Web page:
Background Coping plays an important role in a patient's management of illness. Coping strategies in rheumatoid arthritis (RA) patients have been explored across cultures, but not well-described in an Asian context.
Objectives To examine coping styles adopted by Asian RA patients and their associations with quality of life (QOL).
Methods Cross-sectional evaluation was carried out on consecutive adult patients with established RA (ACR 1987) at a tertiary hospital in Singapore. Data on demographics, disease activity (disease activity score of 28 joints (DAS28)), impact of disease (Rheumatoid Arthritis Impact of Disease, RAID), physical QOL (SF12-PCS) and mental QOL (SF12-MCS) were collected. Aspects related to coping were evaluated using the Coping with Rheumatoid Arthritis Questionnaire (C-RAQ), the level of perceived coping effectiveness and perceived helplessness (numerical rating scales from 0-10). Impaired physical and mental QOL was defined as exceeding 1 standard deviation below the norms of SF12-PCS and SF12-MCS respectively. Statistical analyses included: (i) Categorization of coping strategies: Principal Component Analysis (PCA), (ii) Comparison of coping styles for patients with impaired QOL vs. non-impaired QOL: Mann-Whitney U test, (iii) Relationship/Association of coping styles with QOL: Spearman Rho and Hierarchical Regression.
Results Of the 101 patients included, 72.3% were Chinese, 11.9% Malay and 11.9% Indian. Mean age was 54.2±12.6 years, 81.2% were females, and disease duration was 7.3±7.7 years. The mean DAS28 was 3.4±1.2, RAID was 2.5±2.0, SF12-PCS was 42.7±9.4, and SF12-MCS was 51.2±8.9. Five coping categories were identified: Active Problem Solving (α=0.87, E=5.36), Distancing (α=0.84, E =2.30), Self-Reliance (α=0.79, E =1.89), Cognitive Reframing (α=0.80, E =1.55) and Emotional Expression (α=0.71, E =1.26). Use of Emotional Expression was greater in patients with impaired physical QOL (p<0.001), while Cognitive Reframing was used less in patients with impaired mental QOL compared to those without QOL impairments (p=0.04). Regression models indicated that Emotional Expression was associated with poorer physical QOL (SF12-PCS), after adjusting for DAS28, body mass index, coping effectiveness, helplessness and Self-Reliance (β=-0.39, SE=1.32, p<0.001). Self-Reliance was associated with more impact of disease (RAID) after adjusting for coping effectiveness and helplessness (β=0.22, SE=0.22, p=0.02).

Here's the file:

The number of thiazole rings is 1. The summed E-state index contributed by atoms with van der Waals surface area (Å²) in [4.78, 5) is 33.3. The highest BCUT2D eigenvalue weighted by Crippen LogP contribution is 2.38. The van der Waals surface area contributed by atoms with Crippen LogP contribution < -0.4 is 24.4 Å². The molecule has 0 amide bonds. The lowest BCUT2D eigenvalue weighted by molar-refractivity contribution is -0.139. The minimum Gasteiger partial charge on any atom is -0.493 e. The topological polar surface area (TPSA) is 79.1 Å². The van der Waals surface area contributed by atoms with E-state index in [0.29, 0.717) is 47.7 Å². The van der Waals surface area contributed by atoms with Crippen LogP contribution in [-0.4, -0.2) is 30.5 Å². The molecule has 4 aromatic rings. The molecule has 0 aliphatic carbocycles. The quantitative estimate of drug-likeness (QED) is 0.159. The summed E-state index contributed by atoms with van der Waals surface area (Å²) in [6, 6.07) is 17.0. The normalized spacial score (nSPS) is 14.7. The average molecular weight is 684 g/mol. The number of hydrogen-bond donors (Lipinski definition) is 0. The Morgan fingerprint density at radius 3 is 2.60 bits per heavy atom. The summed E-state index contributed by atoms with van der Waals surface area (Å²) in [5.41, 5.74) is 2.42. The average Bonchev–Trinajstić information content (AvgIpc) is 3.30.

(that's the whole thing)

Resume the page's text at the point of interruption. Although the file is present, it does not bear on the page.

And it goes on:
Conclusions Coping strategies such as Emotional Expression and Self-Reliance appear to be used by Asian RA patients, and are associated with poorer physical function and higher impact of disease respectively. Cognitive Reframing was less-used by patients who had poorer mental health scores. Longitudinal evaluation is required to evaluate the impact of these coping strategies in terms of disease-specific and patient-reported outcomes.
Disclosure of Interest None declared
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